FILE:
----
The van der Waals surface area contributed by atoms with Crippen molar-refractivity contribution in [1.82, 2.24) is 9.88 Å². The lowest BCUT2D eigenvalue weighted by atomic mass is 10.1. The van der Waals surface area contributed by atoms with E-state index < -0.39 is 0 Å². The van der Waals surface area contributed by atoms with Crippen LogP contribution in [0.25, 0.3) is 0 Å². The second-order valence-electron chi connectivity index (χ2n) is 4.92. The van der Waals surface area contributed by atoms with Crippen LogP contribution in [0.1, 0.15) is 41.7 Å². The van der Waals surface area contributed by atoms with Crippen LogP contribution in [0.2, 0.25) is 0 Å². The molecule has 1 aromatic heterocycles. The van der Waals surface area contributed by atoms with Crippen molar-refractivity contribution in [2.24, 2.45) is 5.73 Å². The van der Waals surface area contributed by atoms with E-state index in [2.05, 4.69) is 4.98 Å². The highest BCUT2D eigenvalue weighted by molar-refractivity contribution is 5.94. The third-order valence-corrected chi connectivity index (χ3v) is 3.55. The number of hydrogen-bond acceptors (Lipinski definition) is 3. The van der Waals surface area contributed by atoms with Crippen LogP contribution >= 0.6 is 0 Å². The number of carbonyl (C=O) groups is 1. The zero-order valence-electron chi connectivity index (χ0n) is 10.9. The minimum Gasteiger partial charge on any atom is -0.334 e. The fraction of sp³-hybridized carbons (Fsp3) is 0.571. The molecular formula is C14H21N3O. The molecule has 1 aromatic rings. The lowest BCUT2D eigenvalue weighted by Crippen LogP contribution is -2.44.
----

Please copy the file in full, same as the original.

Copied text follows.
The van der Waals surface area contributed by atoms with Crippen molar-refractivity contribution in [1.82, 2.24) is 9.88 Å². The lowest BCUT2D eigenvalue weighted by atomic mass is 10.1. The van der Waals surface area contributed by atoms with E-state index < -0.39 is 0 Å². The van der Waals surface area contributed by atoms with Crippen LogP contribution in [0.25, 0.3) is 0 Å². The second-order valence-electron chi connectivity index (χ2n) is 4.92. The van der Waals surface area contributed by atoms with Crippen LogP contribution in [0.1, 0.15) is 41.7 Å². The van der Waals surface area contributed by atoms with Crippen LogP contribution in [0.2, 0.25) is 0 Å². The molecule has 1 aromatic heterocycles. The van der Waals surface area contributed by atoms with Crippen molar-refractivity contribution in [2.24, 2.45) is 5.73 Å². The van der Waals surface area contributed by atoms with E-state index in [2.05, 4.69) is 4.98 Å². The highest BCUT2D eigenvalue weighted by molar-refractivity contribution is 5.94. The third-order valence-corrected chi connectivity index (χ3v) is 3.55. The number of hydrogen-bond acceptors (Lipinski definition) is 3. The van der Waals surface area contributed by atoms with Crippen LogP contribution >= 0.6 is 0 Å². The number of carbonyl (C=O) groups is 1. The zero-order valence-electron chi connectivity index (χ0n) is 10.9. The minimum Gasteiger partial charge on any atom is -0.334 e. The fraction of sp³-hybridized carbons (Fsp3) is 0.571. The molecular formula is C14H21N3O. The molecule has 1 aromatic rings. The lowest BCUT2D eigenvalue weighted by Crippen LogP contribution is -2.44.